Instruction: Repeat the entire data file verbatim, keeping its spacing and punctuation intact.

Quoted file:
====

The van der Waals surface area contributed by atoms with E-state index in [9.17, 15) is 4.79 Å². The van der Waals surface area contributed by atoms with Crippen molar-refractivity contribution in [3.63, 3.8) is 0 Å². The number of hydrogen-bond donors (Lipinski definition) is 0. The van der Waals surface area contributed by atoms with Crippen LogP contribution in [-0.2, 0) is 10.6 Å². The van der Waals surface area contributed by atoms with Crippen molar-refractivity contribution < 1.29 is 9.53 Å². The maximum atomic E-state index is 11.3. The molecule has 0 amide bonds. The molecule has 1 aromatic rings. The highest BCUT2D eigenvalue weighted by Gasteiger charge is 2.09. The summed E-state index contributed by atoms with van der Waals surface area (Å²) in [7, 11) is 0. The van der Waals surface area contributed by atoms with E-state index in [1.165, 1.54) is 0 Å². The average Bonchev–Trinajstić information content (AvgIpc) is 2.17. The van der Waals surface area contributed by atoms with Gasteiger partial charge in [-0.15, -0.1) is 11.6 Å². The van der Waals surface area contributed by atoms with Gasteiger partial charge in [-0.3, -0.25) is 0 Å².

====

The van der Waals surface area contributed by atoms with E-state index in [9.17, 15) is 4.79 Å². The van der Waals surface area contributed by atoms with Crippen molar-refractivity contribution in [3.63, 3.8) is 0 Å². The number of hydrogen-bond donors (Lipinski definition) is 0. The van der Waals surface area contributed by atoms with Crippen LogP contribution in [-0.2, 0) is 10.6 Å². The van der Waals surface area contributed by atoms with Crippen molar-refractivity contribution < 1.29 is 9.53 Å². The maximum atomic E-state index is 11.3. The molecule has 0 amide bonds. The molecule has 1 aromatic rings. The highest BCUT2D eigenvalue weighted by Gasteiger charge is 2.09. The summed E-state index contributed by atoms with van der Waals surface area (Å²) in [7, 11) is 0. The van der Waals surface area contributed by atoms with E-state index in [1.165, 1.54) is 0 Å². The average Bonchev–Trinajstić information content (AvgIpc) is 2.17. The van der Waals surface area contributed by atoms with Gasteiger partial charge in [-0.15, -0.1) is 11.6 Å². The van der Waals surface area contributed by atoms with Gasteiger partial charge in [-0.3, -0.25) is 0 Å².